Update on Today’s Republican Primary Election
Voter turnout is very light; polls open until 7 p.m. today
In Loudoun, where there’s just one item on the ballot, voter turnout had been sparse up to noon. Of the precincts General Registrar Judy Brown had heard from between 10 a.m. and noon, some had as few as two voters, while the ReHau precinct in Leesburg, near the top of the list, had just 55 voters.
The early turnout at the Greenway Precinct in western Leesburg was very light as only a small number of voters cast their ballots in the Republican primary for U. S. Senator.
Candidates appearing on the ballot include Jamie L. Radtke, George F. Allen, R. G. "Bob" Marshall, and E.W. Jackson. Loudoun County is part of the 10thdistrict, which has three candidates for the fall election—incumbent Frank Wolf (R), Democrat Kristin Cabral and Independent J. Kevin Chisholm—but no party primaries were needed.
Turnout was running at slightly more than 1 percent at 1 p.m. on Tuesday at Leesburg Community Church, the polling place for the Greenway Precinct. Only 21 of 1,608 registered voters in the precinct had voted, according to poll workers.
Chief Election Officer Wendy Webb said that primaries are open in Virginia, which means that voters do not have to be registered Republicans to vote in today’s election.
“The election is open to any registered voter," she said.
The Belmont Ridge precinct in Ashburn had reported 44 voters. Eagle Ridge reported 23 voters, while Dominion Trail and Greenway each had 17.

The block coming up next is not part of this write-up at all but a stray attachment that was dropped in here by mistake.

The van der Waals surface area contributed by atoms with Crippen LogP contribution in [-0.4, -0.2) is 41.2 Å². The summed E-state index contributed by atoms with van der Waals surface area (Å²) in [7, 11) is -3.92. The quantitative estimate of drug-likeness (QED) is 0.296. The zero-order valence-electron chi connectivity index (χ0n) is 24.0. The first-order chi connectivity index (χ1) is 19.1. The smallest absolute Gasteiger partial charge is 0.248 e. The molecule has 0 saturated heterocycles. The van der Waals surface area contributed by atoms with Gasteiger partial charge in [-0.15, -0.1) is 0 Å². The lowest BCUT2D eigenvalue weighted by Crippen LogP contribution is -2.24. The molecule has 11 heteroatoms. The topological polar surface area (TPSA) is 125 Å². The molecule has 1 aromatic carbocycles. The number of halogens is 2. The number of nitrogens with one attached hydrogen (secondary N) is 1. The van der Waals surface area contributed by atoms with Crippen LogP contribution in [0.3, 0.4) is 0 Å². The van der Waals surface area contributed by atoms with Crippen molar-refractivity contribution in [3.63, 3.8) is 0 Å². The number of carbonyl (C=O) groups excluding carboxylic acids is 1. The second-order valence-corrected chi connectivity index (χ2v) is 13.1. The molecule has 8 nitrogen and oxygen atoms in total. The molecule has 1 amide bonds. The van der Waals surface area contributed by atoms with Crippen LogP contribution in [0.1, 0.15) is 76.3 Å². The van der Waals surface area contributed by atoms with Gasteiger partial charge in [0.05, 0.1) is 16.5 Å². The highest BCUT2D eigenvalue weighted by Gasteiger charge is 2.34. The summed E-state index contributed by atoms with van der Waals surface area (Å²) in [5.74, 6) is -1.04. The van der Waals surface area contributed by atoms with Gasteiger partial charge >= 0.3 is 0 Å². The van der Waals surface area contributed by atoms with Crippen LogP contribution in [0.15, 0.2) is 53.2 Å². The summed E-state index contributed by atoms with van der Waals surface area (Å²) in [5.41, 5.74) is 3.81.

Around the region, Allen and wife Susan greeted voters Tuesday morning at Washington Mill Elementary School, a precinct near their home in Mount Vernon.
“Well, our goal obviously is to win and the bigger the turnout the better," he said. "I think most people recognize that the larger the turnout the stronger it’ll be for us. We have a lot of support through Virginia because people know me. We’re cautiously optimistic.”
Just before 10 a.m., Del. Bob Marshall, a candidate in the U.S. Senate race in Virginia, stepped out of his white Ford Crown Victoria and slowly strolled up the sidewalk of Signal Hill Elementary School in Manassas to cast his ballot at his home precinct in the Republican primary.
“I’m satisfied with what time I had [campaigning]; I can’t tell who’s voting. This is like flying blind with no instruments or anything,” Marshall said. “I had a lot of volunteers around Virginia, but clearly we didn’t have the money that (Republican U.S. Senate candidate) George Allen did, but this— at least the way it looks like it's turning out—is a campaign of intensity, not one of name ID. We’ll find out at 7 o'clock tonight how accurate that is.”
The polls close at 7 p.m.
[Patch editors Dusty Smith, Jessie Biele and Jamie Rogers contributed to this story.]